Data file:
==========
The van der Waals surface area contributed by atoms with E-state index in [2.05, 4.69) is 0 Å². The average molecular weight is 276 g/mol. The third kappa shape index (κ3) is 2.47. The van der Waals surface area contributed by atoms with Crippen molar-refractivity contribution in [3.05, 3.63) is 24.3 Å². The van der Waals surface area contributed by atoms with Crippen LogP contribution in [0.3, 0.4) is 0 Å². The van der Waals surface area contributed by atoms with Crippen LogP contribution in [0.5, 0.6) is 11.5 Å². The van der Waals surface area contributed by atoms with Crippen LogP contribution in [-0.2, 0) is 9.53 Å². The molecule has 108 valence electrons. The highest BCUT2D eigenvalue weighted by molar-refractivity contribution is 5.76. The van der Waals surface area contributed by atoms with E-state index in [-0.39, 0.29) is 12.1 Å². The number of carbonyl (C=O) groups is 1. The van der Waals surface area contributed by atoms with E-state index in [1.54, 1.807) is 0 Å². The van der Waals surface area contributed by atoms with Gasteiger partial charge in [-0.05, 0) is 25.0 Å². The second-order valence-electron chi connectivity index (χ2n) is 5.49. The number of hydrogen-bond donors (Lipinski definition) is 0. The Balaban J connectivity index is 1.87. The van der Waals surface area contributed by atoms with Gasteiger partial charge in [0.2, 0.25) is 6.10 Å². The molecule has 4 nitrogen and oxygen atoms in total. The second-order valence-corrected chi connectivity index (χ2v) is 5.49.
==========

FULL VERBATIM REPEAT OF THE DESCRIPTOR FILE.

The van der Waals surface area contributed by atoms with E-state index in [2.05, 4.69) is 0 Å². The average molecular weight is 276 g/mol. The third kappa shape index (κ3) is 2.47. The van der Waals surface area contributed by atoms with Crippen molar-refractivity contribution in [3.05, 3.63) is 24.3 Å². The van der Waals surface area contributed by atoms with Crippen LogP contribution in [0.3, 0.4) is 0 Å². The van der Waals surface area contributed by atoms with Crippen LogP contribution in [0.5, 0.6) is 11.5 Å². The van der Waals surface area contributed by atoms with Crippen LogP contribution in [-0.2, 0) is 9.53 Å². The molecule has 108 valence electrons. The highest BCUT2D eigenvalue weighted by molar-refractivity contribution is 5.76. The van der Waals surface area contributed by atoms with E-state index in [-0.39, 0.29) is 12.1 Å². The number of carbonyl (C=O) groups is 1. The van der Waals surface area contributed by atoms with E-state index in [1.54, 1.807) is 0 Å². The van der Waals surface area contributed by atoms with Gasteiger partial charge in [-0.05, 0) is 25.0 Å². The second-order valence-electron chi connectivity index (χ2n) is 5.49. The number of hydrogen-bond donors (Lipinski definition) is 0. The Balaban J connectivity index is 1.87. The van der Waals surface area contributed by atoms with Gasteiger partial charge in [0.2, 0.25) is 6.10 Å². The molecule has 4 nitrogen and oxygen atoms in total. The second-order valence-corrected chi connectivity index (χ2v) is 5.49.